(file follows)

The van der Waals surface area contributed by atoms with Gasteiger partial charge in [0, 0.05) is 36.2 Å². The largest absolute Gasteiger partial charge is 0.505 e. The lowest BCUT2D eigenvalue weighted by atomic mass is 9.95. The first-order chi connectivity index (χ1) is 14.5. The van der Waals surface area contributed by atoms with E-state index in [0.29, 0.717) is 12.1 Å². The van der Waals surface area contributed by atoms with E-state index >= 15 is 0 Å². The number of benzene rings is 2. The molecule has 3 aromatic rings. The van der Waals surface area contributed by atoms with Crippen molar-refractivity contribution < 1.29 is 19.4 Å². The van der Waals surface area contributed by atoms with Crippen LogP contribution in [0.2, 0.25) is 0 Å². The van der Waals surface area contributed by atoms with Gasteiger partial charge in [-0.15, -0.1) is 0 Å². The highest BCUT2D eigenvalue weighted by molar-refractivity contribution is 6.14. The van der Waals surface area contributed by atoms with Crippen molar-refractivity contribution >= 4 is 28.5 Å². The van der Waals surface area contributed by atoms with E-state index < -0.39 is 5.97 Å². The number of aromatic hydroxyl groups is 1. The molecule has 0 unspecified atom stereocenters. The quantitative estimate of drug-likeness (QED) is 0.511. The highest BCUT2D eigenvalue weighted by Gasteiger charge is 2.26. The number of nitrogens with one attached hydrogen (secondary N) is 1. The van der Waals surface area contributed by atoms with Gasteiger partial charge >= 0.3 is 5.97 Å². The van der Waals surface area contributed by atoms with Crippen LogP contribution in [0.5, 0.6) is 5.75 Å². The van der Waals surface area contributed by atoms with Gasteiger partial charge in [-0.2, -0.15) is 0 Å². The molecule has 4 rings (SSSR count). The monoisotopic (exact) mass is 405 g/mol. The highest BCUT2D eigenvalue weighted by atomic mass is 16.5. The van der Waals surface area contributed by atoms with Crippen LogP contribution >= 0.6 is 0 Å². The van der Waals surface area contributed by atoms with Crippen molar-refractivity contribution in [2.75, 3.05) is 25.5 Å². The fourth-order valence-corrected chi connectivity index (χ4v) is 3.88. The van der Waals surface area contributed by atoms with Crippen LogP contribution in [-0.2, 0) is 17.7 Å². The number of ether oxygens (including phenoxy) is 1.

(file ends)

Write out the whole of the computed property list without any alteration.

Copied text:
The van der Waals surface area contributed by atoms with Gasteiger partial charge in [0, 0.05) is 36.2 Å². The largest absolute Gasteiger partial charge is 0.505 e. The lowest BCUT2D eigenvalue weighted by atomic mass is 9.95. The first-order chi connectivity index (χ1) is 14.5. The van der Waals surface area contributed by atoms with E-state index in [0.29, 0.717) is 12.1 Å². The van der Waals surface area contributed by atoms with E-state index >= 15 is 0 Å². The number of benzene rings is 2. The molecule has 3 aromatic rings. The van der Waals surface area contributed by atoms with Crippen molar-refractivity contribution < 1.29 is 19.4 Å². The van der Waals surface area contributed by atoms with Crippen LogP contribution in [0.2, 0.25) is 0 Å². The van der Waals surface area contributed by atoms with Gasteiger partial charge in [-0.15, -0.1) is 0 Å². The highest BCUT2D eigenvalue weighted by molar-refractivity contribution is 6.14. The van der Waals surface area contributed by atoms with Crippen molar-refractivity contribution >= 4 is 28.5 Å². The van der Waals surface area contributed by atoms with E-state index < -0.39 is 5.97 Å². The number of aromatic hydroxyl groups is 1. The molecule has 0 unspecified atom stereocenters. The quantitative estimate of drug-likeness (QED) is 0.511. The highest BCUT2D eigenvalue weighted by Gasteiger charge is 2.26. The number of nitrogens with one attached hydrogen (secondary N) is 1. The van der Waals surface area contributed by atoms with Gasteiger partial charge >= 0.3 is 5.97 Å². The van der Waals surface area contributed by atoms with Crippen LogP contribution in [0.5, 0.6) is 5.75 Å². The van der Waals surface area contributed by atoms with Gasteiger partial charge in [-0.2, -0.15) is 0 Å². The molecule has 4 rings (SSSR count). The monoisotopic (exact) mass is 405 g/mol. The highest BCUT2D eigenvalue weighted by atomic mass is 16.5. The van der Waals surface area contributed by atoms with Crippen LogP contribution >= 0.6 is 0 Å². The van der Waals surface area contributed by atoms with Crippen molar-refractivity contribution in [2.75, 3.05) is 25.5 Å². The fourth-order valence-corrected chi connectivity index (χ4v) is 3.88. The van der Waals surface area contributed by atoms with Crippen LogP contribution in [-0.2, 0) is 17.7 Å². The number of ether oxygens (including phenoxy) is 1.